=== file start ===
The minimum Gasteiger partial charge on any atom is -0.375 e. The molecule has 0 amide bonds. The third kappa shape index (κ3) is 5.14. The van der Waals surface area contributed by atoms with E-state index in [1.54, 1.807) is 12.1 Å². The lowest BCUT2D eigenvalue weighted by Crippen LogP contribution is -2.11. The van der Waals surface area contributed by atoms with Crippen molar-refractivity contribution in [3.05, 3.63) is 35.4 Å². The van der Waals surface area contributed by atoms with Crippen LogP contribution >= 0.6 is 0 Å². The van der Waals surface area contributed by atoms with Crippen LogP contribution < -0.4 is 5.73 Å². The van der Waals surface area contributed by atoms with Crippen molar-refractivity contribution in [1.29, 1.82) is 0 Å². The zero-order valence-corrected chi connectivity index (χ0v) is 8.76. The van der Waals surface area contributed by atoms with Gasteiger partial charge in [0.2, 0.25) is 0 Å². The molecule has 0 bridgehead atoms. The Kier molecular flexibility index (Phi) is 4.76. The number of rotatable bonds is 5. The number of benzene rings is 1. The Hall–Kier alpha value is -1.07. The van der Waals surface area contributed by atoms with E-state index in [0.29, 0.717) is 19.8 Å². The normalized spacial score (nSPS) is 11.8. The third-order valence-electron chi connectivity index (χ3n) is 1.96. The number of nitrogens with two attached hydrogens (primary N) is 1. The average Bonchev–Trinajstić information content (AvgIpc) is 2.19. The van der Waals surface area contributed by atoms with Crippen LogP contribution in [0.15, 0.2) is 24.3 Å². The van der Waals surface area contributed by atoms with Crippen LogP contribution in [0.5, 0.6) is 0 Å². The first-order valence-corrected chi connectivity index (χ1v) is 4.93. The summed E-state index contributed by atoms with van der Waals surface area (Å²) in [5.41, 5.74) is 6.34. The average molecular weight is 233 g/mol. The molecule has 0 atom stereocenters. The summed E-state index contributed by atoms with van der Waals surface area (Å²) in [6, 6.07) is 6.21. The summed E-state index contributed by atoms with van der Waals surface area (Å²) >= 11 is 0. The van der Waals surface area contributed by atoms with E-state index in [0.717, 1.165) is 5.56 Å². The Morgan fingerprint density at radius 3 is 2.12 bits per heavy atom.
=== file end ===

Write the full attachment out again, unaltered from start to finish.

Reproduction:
The minimum Gasteiger partial charge on any atom is -0.375 e. The molecule has 0 amide bonds. The third kappa shape index (κ3) is 5.14. The van der Waals surface area contributed by atoms with E-state index in [1.54, 1.807) is 12.1 Å². The lowest BCUT2D eigenvalue weighted by Crippen LogP contribution is -2.11. The van der Waals surface area contributed by atoms with Crippen molar-refractivity contribution in [3.05, 3.63) is 35.4 Å². The van der Waals surface area contributed by atoms with Crippen LogP contribution >= 0.6 is 0 Å². The van der Waals surface area contributed by atoms with Crippen LogP contribution < -0.4 is 5.73 Å². The van der Waals surface area contributed by atoms with Crippen molar-refractivity contribution in [1.29, 1.82) is 0 Å². The zero-order valence-corrected chi connectivity index (χ0v) is 8.76. The van der Waals surface area contributed by atoms with Gasteiger partial charge in [0.2, 0.25) is 0 Å². The molecule has 0 bridgehead atoms. The Kier molecular flexibility index (Phi) is 4.76. The number of rotatable bonds is 5. The number of benzene rings is 1. The Hall–Kier alpha value is -1.07. The van der Waals surface area contributed by atoms with E-state index in [0.29, 0.717) is 19.8 Å². The normalized spacial score (nSPS) is 11.8. The third-order valence-electron chi connectivity index (χ3n) is 1.96. The number of nitrogens with two attached hydrogens (primary N) is 1. The average Bonchev–Trinajstić information content (AvgIpc) is 2.19. The van der Waals surface area contributed by atoms with Crippen LogP contribution in [0.15, 0.2) is 24.3 Å². The van der Waals surface area contributed by atoms with Crippen LogP contribution in [0.5, 0.6) is 0 Å². The first-order valence-corrected chi connectivity index (χ1v) is 4.93. The summed E-state index contributed by atoms with van der Waals surface area (Å²) in [5.41, 5.74) is 6.34. The average molecular weight is 233 g/mol. The molecule has 0 atom stereocenters. The summed E-state index contributed by atoms with van der Waals surface area (Å²) in [6, 6.07) is 6.21. The summed E-state index contributed by atoms with van der Waals surface area (Å²) >= 11 is 0. The van der Waals surface area contributed by atoms with E-state index in [0.717, 1.165) is 5.56 Å². The Morgan fingerprint density at radius 3 is 2.12 bits per heavy atom.